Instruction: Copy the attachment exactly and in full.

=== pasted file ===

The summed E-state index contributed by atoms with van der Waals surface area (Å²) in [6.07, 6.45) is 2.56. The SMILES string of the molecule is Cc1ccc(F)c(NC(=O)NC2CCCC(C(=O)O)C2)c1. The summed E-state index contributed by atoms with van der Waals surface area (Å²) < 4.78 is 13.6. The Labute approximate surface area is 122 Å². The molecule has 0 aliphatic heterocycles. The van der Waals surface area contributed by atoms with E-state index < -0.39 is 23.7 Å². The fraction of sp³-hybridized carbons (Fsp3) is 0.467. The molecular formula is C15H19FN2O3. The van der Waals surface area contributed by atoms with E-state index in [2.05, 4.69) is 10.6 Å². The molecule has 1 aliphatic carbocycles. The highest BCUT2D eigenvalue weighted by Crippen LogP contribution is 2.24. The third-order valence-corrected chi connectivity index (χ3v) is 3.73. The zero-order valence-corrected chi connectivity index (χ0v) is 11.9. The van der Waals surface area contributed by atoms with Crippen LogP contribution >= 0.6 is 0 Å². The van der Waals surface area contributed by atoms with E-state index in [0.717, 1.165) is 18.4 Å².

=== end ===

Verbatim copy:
The summed E-state index contributed by atoms with van der Waals surface area (Å²) in [6.07, 6.45) is 2.56. The SMILES string of the molecule is Cc1ccc(F)c(NC(=O)NC2CCCC(C(=O)O)C2)c1. The summed E-state index contributed by atoms with van der Waals surface area (Å²) < 4.78 is 13.6. The Labute approximate surface area is 122 Å². The molecule has 0 aliphatic heterocycles. The van der Waals surface area contributed by atoms with E-state index < -0.39 is 23.7 Å². The fraction of sp³-hybridized carbons (Fsp3) is 0.467. The molecular formula is C15H19FN2O3. The van der Waals surface area contributed by atoms with E-state index in [2.05, 4.69) is 10.6 Å². The molecule has 1 aliphatic carbocycles. The highest BCUT2D eigenvalue weighted by Crippen LogP contribution is 2.24. The third-order valence-corrected chi connectivity index (χ3v) is 3.73. The zero-order valence-corrected chi connectivity index (χ0v) is 11.9. The van der Waals surface area contributed by atoms with Crippen LogP contribution >= 0.6 is 0 Å². The van der Waals surface area contributed by atoms with E-state index in [0.717, 1.165) is 18.4 Å².